Purpose and management of the assessment
1. In 2009 the Government of Tajikistan initiated a 10-year Public Financial Management (PFM) reform program (2009 - 2018). The 2012 Public Expenditure and Financial Accountability (PEFA) Assessment occurred early in this process. The 2017 PEFA Assessment assesses progress at a mid-point in the reforms and provides guidance for future PFM reforms.
2. This assessment is based on a self-assessment process conducted by a Working Group of the Ministry of Finance of Tajikistan with participation from across Government. The World Bank provided support and training to the Working Group. The Assessment was financed by a grant from the UK Foreign and Commonwealth Office.
3. The self-assessment was reviewed by an external team of consultants. This review led to various agreed amendments being incorporated in the final PEFA assessment.
Coverage and timing
4. This PEFA Assessment covers the central Government of Tajikistan, including autonomous agencies that are part of the general government sector, and public corporations. It also includes transfers to subnational levels of government. Subnational government means any level of government below the national level (i.e. regional and rayon), provided these entities have the authority to own assets, incur liabilities, and/or engage in transactions in their own right. The right to borrow is not a requirement for treatment as a subnational government in the PEFA framework.
5. The self-assessment was conducted in mid-2017. When the assessment was conducted the most recent fiscal reports available were for the years 2013 – 2015. Where data was available for 2016 it was incorporated in the assessment narrative, but not in the scores.
6. The results of the current assessment show non-uniform progress across seven pillars of PEFA, as illustrated in Table A above. Performance of 16 out of 31 indicators are ranked in the A and B range reflecting strong progress, while performance of the other 15 indicators are ranked in the C and D range reflecting weaker progress. Each pillar has its strength and weaknesses, which are summarized below:
7. Budget reliability. In summary, execution of revenue collection and expenditure is reasonably in line with the original budget each year, and there has been a significant reduction in contingency expenditures. However, large variance in the functional composition of expenditures undermines the credibility of the budgetary process. There is also a weakness in forecasting the composition of expenditures.
8. Transparency of public finances. The government performs well on several indicators under the fiscal transparency pillar, including budget classification, budget documentation, information on revenue and expenditure of extra-budgetary funds, and transfers to subnational governments. However, limited public access to fiscal information contributes to a lower overall score in this area.
9. Management of assets and liabilities. The government maintains a good functioning debt management system. Debt recording is adequate, while debt strategies, and the system for approval of debt and guarantees, are clear. Public investment management, in contrast, is a major challenge. Weaknesses in project selection and poor costing systems undermine the effectiveness and efficiency of public investment management decisions. While the government maintains basic records of financial and non-financial assets, lack of transparency and public access to financial information lowers the overall score on this PFM core dimension. Monitoring and reporting of fiscal risks of SOEs requires further improvement.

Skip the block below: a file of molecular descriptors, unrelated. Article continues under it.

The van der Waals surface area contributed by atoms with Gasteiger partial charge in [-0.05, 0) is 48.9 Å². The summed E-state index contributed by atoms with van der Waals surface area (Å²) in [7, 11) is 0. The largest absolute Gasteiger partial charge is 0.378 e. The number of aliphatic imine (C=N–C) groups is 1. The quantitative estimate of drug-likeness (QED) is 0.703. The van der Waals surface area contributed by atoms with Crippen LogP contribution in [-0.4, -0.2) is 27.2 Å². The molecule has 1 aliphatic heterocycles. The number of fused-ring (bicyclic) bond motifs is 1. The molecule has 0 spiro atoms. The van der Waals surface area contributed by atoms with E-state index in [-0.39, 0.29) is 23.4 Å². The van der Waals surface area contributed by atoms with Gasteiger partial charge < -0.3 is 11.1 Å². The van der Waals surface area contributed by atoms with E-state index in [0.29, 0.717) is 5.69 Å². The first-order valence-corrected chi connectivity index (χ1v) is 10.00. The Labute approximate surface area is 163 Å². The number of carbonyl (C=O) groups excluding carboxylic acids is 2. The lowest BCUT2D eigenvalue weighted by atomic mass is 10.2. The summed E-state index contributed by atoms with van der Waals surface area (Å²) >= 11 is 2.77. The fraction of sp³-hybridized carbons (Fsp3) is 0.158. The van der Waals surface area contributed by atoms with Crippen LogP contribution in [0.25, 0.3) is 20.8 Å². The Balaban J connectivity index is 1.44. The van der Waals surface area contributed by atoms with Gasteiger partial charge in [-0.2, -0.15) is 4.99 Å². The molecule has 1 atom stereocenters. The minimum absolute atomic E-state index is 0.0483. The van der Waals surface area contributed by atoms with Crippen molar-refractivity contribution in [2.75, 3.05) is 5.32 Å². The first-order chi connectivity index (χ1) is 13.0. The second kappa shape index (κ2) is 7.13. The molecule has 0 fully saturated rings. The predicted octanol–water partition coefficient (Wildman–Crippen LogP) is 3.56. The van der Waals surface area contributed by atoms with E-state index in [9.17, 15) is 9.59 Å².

10. Policy based fiscal strategy and budgeting. Although the medium-term prospective is formally embedded in the processes for macro-fiscal planning and budgeting, budgeting is still treated as an annual funding exercise. The technical aspects of the budget preparation process are well developed, however strategic focus of the budget is reduced by lack of sector strategies for several sectors and poor integration of capital budget and recurrent budget planning processes.
11. Predictability and control in budget execution. Although the government made significant efforts to implement reforms in all areas under this pillar, challenges remain. There is impressive progress in revenue administration, but tax audit and tax arrears control require further improvements. Lack of a complaint mechanism and low competition in public procurement affect efficiency of public resource management. While the stock of budget expenditure arrears was insignificant over the review period, there is no ongoing system for estimating arrears, which means that should a problem develop, it could get out of control quickly as was experienced in 2016. Although all cash balances are held at the treasury single account and are consolidated, cash management is in infancy stage and should be further evolved. There is also significant scope to improve payroll control and internal audit. An integrated database of human resource management and payroll in civil service should be implemented and risk-based and performance based internal audit principles should be introduced.
12. Accounting and reporting. While there is noticeable progress in accounts reconciliation and the integrity of financial data, the government should take further efforts to improve coverage and timing of the reports. Both in-year and annual financial reports could be further improved by bringing them closer to international financial reporting standards.
13. External scrutiny and audit. The operations of the Chamber of Accounts have improved, but the organization is not a truly independent external auditor. In recent years there has been significant improvement in the timing of Parliament’s scrutiny of the audit report and followup from this. Parliament now holds in-depth hearings with representatives of a few ministries, departments and agencies and makes recommendations. However, the public are not yet able to access any of this information.